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Métis Nation of Ontario calls for land claims process (3 photos)

Letter signed in Sault Ste. Marie Thursday to be sent to feds, province calling for process to settle outstanding land claims

There are about 1,200 citizens in the Historic Sault Ste. Marie Métis Council, with another 350 in North Channel Métis Council, which stretches from the eastern boundaries of the Sault to Spanish, Ont.

On Thursday, Mitch Case, Region 4 Councilor for the Provisional Council of the Métis Nation of Ontario, was joined by Métis Nation of Ontario President Margaret Froh to sign a letter asking Canada and Ontario for a formal land claims process. The letter will be sent to federal and provincial ministers Thursday. 

“What we’re really asking for is a process. There needs to be a fair and transparent and properly-resourced process for us to sit down and talk about what that would mean,” Case said. 

Oct. 21 marks the 171st anniversary of Treaty Commissioner William B. Robinson submitting his report and recommendations to the Crown, which included the promise to protect Métis lands that make up a portion of downtown Sault Ste. Marie. 

The bell in the steeple of the former St. John’s Anglican Church in Sault Ste. Marie - which was gifted to Historic Sault Ste. Marie Métis Council in 2017 by the Anglican Church due to the existence of a Métis burial ground on the site - rang out 171 times Thursday, signifying the 171 years that the promise to protect Métis lands in Sault Ste. Marie has gone unfulfilled.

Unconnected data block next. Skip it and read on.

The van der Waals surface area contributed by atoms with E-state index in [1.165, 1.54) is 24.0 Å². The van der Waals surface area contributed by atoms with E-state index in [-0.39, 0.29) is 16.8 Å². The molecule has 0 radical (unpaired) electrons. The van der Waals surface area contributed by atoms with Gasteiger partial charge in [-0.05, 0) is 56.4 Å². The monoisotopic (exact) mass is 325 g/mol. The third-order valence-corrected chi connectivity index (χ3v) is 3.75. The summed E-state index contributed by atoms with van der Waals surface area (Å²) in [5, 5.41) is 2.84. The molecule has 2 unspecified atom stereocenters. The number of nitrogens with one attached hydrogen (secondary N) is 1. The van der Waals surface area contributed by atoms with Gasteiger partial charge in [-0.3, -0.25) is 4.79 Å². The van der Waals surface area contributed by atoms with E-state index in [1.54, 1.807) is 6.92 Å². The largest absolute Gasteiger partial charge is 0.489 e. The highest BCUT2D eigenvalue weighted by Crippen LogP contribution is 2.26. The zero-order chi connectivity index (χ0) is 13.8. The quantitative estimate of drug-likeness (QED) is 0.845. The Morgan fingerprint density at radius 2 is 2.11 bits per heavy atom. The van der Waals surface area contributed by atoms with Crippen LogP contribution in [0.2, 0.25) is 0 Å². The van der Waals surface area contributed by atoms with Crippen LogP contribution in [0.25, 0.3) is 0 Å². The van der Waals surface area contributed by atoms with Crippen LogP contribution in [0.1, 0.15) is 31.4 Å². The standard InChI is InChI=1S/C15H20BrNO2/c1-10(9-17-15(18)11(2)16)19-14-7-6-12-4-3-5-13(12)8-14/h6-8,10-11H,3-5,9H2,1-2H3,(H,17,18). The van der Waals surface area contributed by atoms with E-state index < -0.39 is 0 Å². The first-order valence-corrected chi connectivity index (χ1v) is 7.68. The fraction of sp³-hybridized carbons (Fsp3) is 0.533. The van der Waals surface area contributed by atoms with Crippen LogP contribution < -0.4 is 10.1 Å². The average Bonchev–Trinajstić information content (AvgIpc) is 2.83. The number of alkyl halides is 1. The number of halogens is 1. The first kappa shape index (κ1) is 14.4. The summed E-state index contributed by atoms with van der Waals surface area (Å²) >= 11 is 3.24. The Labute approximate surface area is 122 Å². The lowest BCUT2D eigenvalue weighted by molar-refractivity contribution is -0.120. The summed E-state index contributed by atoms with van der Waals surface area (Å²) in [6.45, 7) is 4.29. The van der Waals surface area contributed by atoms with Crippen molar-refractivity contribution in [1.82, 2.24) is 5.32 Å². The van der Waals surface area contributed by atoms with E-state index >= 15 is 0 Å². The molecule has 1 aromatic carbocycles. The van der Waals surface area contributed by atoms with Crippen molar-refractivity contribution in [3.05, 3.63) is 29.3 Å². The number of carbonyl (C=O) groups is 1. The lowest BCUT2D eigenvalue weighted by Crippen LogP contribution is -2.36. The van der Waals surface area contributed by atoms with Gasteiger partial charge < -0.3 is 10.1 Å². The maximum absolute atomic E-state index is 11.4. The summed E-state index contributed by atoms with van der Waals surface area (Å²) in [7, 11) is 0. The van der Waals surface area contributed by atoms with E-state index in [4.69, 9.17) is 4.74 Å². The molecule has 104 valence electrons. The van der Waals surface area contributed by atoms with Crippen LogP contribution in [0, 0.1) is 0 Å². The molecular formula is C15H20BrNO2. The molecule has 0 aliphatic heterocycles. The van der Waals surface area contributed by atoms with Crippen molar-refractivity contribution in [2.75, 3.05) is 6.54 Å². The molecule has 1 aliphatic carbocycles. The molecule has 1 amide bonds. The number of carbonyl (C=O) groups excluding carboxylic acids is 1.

“This is a story of promises that were never kept by the Crown,” said Froh. “The Crown continued to do their work to pull resources out of these lands, to push settlement forward across these lands - and pushing the Métis off their lands and into the margins.”

Case said that the long, narrow river lots along the St. Marys River roughly stretched from the John Street area to present-day Bellevue Park, providing families with access to both the river and communal pasture lands. There were 54 heads of Métis families in Sault Ste. Marie that were accounted for in 1850, or roughly 400-500 people. 

“Let’s get an economic assessment of what that would be, let’s talk about a process, whether it’s for monetary compensation, land-in-lieu-of, all those other sorts of things. Those are things that we’ll have to get to the table and talk about,” said Case, while taking questions from reporters Thursday. “I’m not a big fan of negotiating in public or whatever else, but that’s simply the reality - if the honour of the Crown means anything...we can’t be talking about a just society for some Aboriginal people, and not for others.”

“You can’t have a process that allows for First Nations and Inuit to have a fair, transparent and properly-resourced process, and Métis simply can’t apply because of a technicality created by Indian Affairs. It’s just simply wrong.”

Case expects to meet with Sault Ste. Marie MP Terry Sheehan within the next couple of weeks. The Historic Sault Ste. Marie Historic Métis Council has also reached out to Romano’s office. Meanwhile, a date is also being set up for a delegation to city council, Case said. 

“It’s time. It’s time. Just do the right thing, come to the table and let’s work to resolve this together,” he said.

The Métis Nation of Ontario is calling on the federal and provincial governments to develop and implement a lands claim process that would allow the Historic Sault Ste. Marie Métis Council to eventually be compensated for a three-mile tract of land along the St. Marys River in Sault Ste. Marie. 



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James Hopkin

About the Author: James Hopkin

James Hopkin is a reporter for SooToday based in Sault Ste. Marie
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